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HomeHealth & FitnessFDA's Traceability Rule: What's Next for the Agency and Industry

FDA's Traceability Rule: What's Next for the Agency and Industry

—Opinion—

by Sharon Lindan Mayl

In the 12 years since the passage of the Food Safety Modernization Act (FSMA), FDA has issued many ground rules, but the agency’s implementation work continues. On November 21, 2022, FDA published its long-awaited final food traceability rule, which establishes additional traceability record keeping requirements. The final rule identifies critical activities in the supply chain, or critical tracking events (CTES), for which records containing key data elements (KDEs) must be created, maintained, and shared. These KDEs include traceability batch codes, enabling the agency to trace food back and forth faster and more efficiently in the event of a food safety issue.

While the scope of the rule is limited by statute it is still far-reaching in many different ways. Unlike other FSMA rules, food traceability rules apply to entities throughout the supply chain, from growers to retailers and restaurants, both domestically and internationally. And, while the agency cannot mandate end-to-end traceability, FDA intends to use rulemaking uniform standards and common terminology to enable voluntary end-to-end traceability, bringing greater transparency to the supply chain.

The ability to track and trace food throughout the supply chain is important for a number of reasons. First, it can protect public health by more quickly and efficiently identifying recipients of unsafe food, allowing for faster recalls and warnings to consumers. Second, and as a result of the first, the ability to quickly identify and remove unsafe food helps reduce a company’s exposure to liability in the event of a food safety incident. Third, the ability to quickly identify the source of foodborne illness outbreaks and other contamination incidents also helps prevent food producers from being unfairly affected by recalls and advisories of contaminated food that have nothing to do with them. Think back to past outbreaks where all the lettuce disappeared from store shelves because the problem supplier couldn’t be quickly identified. Finally, enhanced food system traceability can help predict supply chain disruptions in food supply chains and improve inventory control. This could avoid the kind of problems that arose during the recent baby formula crisis and the early days of the Covid-19 pandemic, when food and other consumer goods were not necessarily scarce overall, but were in the wrong places at the wrong time (e.g., restaurants and The hotel has food that is missing from the store, resulting in food waste).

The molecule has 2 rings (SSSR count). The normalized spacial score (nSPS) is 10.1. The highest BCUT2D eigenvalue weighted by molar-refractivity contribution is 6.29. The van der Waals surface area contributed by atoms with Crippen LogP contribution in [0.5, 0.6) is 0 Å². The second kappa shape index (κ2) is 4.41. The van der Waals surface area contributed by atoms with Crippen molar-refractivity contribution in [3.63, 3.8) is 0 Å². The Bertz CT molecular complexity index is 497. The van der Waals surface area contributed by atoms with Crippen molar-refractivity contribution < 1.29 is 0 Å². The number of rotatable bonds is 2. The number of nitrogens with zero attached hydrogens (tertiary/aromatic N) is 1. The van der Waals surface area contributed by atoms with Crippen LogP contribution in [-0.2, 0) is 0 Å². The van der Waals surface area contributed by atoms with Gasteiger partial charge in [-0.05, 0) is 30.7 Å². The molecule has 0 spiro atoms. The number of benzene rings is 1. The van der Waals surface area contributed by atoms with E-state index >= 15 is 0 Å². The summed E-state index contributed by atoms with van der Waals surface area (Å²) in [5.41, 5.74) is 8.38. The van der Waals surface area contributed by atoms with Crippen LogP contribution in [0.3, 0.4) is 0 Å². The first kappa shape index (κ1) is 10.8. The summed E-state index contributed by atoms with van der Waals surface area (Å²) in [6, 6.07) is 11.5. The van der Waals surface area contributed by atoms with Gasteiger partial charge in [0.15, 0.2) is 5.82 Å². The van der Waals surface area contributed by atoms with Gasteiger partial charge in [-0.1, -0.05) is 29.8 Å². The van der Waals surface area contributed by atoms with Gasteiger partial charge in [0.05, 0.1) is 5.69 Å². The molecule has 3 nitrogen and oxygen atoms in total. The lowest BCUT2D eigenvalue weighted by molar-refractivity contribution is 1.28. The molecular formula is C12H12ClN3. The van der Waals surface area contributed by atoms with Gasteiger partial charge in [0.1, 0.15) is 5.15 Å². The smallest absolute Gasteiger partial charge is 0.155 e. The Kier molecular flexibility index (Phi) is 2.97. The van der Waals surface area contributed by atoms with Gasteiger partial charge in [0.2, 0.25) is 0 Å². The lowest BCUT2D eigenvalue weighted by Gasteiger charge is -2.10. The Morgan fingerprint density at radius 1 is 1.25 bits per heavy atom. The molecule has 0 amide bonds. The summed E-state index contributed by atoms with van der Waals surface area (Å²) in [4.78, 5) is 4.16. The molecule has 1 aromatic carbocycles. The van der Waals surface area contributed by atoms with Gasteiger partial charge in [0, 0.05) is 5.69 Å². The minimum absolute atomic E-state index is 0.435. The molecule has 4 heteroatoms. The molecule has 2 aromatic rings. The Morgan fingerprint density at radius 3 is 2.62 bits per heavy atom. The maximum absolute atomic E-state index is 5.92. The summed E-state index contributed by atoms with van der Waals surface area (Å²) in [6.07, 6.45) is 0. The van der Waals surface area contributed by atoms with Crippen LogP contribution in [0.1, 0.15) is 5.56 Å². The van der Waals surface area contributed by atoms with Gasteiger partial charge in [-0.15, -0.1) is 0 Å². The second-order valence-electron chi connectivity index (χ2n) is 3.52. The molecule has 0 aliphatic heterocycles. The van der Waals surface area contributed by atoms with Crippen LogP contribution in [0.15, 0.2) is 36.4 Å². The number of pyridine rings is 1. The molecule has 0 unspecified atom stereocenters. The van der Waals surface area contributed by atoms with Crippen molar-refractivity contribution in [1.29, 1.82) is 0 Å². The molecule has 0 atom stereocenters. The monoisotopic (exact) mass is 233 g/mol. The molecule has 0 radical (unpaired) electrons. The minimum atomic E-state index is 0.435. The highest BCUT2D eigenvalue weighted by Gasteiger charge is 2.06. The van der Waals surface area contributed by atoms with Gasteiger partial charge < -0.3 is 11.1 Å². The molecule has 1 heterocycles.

FDA’s Final Food Traceability Rule is the first step towards end-to-end traceability throughout the supply chain. While many companies currently have tracking systems in place, these systems are not always interoperable, thus hampering the ability to track food from farm to fork. This final rule creates foundational components that enable food systems to speak the same traceability language and that technology departments can use to develop software for this rapidly growing market.

Three years may seem like a long time to prepare for compliance, but during that time there is a lot of work to be done, both by institutions and by industry. This rule is complicated. The agency has posted extensive user-friendly material on its website, including an interactive tool to help determine if and how an exemption applies. However, more material from FDA is needed to better understand how the rule applies in specific circumstances. For example, mixed produce will present challenges for the original packer. Retail and restaurants will not only have to figure out which of their tens of thousands of SKUs are on the FTL, but also determine how to handle food “transitions” at the retail level, some of which may be undertaken by independent entities contracting the space. The agency has promised to provide further Outreach, education and technical assistance, industry should reach out to the agency and let them know where the confusion lies.

Internally, FDA has other work to do around its compliance program. While the rule requires entities to provide records upon agency request within 24 hours during a food safety incident, the agency will conduct routine inspections of records to ensure companies have a traceability program in place. The agency will need to work with its state and local regulatory partners to determine how to monitor compliance with the rule and train investigators on inspection protocols. As with other FSMA rules, the agency has said it will use its “educate while we regulate” approach, so we can expect initial inspections to be interactive, focusing on ways to bring companies into compliance, rather than enforcement action. In addition to inspections, the agency also needs to ensure that its IT systems can quickly and efficiently receive requested data when requested during a food safety incident, and that any new systems comply with industry practices.